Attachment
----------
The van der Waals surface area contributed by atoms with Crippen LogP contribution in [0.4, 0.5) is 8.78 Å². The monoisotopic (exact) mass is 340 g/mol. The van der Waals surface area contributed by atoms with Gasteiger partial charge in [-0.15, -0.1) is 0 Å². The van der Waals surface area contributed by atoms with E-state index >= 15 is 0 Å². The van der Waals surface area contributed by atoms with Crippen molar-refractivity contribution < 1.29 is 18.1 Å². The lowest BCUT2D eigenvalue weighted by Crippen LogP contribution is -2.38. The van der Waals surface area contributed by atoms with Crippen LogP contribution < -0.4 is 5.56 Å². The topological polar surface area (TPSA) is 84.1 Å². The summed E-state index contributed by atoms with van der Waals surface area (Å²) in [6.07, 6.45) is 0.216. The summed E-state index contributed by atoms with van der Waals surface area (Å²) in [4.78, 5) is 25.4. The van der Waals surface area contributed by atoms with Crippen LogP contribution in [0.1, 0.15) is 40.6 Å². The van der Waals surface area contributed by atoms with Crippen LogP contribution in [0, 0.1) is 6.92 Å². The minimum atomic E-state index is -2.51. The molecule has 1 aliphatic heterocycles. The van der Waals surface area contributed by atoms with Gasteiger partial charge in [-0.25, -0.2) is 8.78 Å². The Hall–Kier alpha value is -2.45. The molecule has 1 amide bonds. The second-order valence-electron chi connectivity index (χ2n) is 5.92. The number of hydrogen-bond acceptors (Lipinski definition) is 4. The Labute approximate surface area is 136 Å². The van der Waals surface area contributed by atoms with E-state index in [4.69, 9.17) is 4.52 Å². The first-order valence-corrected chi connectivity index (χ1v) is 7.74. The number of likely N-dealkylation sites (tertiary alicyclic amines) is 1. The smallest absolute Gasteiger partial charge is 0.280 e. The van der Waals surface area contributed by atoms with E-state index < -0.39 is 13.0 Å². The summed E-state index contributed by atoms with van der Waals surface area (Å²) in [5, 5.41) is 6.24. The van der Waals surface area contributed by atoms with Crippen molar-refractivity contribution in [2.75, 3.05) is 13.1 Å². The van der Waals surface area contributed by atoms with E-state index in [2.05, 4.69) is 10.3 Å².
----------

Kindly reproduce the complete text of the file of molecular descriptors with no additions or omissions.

The van der Waals surface area contributed by atoms with Crippen LogP contribution in [0.4, 0.5) is 8.78 Å². The monoisotopic (exact) mass is 340 g/mol. The van der Waals surface area contributed by atoms with Gasteiger partial charge in [-0.15, -0.1) is 0 Å². The van der Waals surface area contributed by atoms with E-state index >= 15 is 0 Å². The van der Waals surface area contributed by atoms with Crippen molar-refractivity contribution < 1.29 is 18.1 Å². The lowest BCUT2D eigenvalue weighted by Crippen LogP contribution is -2.38. The van der Waals surface area contributed by atoms with Crippen LogP contribution < -0.4 is 5.56 Å². The topological polar surface area (TPSA) is 84.1 Å². The summed E-state index contributed by atoms with van der Waals surface area (Å²) in [6.07, 6.45) is 0.216. The summed E-state index contributed by atoms with van der Waals surface area (Å²) in [4.78, 5) is 25.4. The van der Waals surface area contributed by atoms with Crippen LogP contribution in [0.1, 0.15) is 40.6 Å². The van der Waals surface area contributed by atoms with Crippen LogP contribution in [0, 0.1) is 6.92 Å². The minimum atomic E-state index is -2.51. The molecule has 1 aliphatic heterocycles. The van der Waals surface area contributed by atoms with Gasteiger partial charge in [-0.25, -0.2) is 8.78 Å². The Hall–Kier alpha value is -2.45. The molecule has 1 amide bonds. The second-order valence-electron chi connectivity index (χ2n) is 5.92. The number of hydrogen-bond acceptors (Lipinski definition) is 4. The Labute approximate surface area is 136 Å². The van der Waals surface area contributed by atoms with E-state index in [4.69, 9.17) is 4.52 Å². The first-order valence-corrected chi connectivity index (χ1v) is 7.74. The number of likely N-dealkylation sites (tertiary alicyclic amines) is 1. The smallest absolute Gasteiger partial charge is 0.280 e. The van der Waals surface area contributed by atoms with E-state index < -0.39 is 13.0 Å². The summed E-state index contributed by atoms with van der Waals surface area (Å²) in [5, 5.41) is 6.24. The van der Waals surface area contributed by atoms with Crippen molar-refractivity contribution in [2.75, 3.05) is 13.1 Å². The van der Waals surface area contributed by atoms with E-state index in [2.05, 4.69) is 10.3 Å².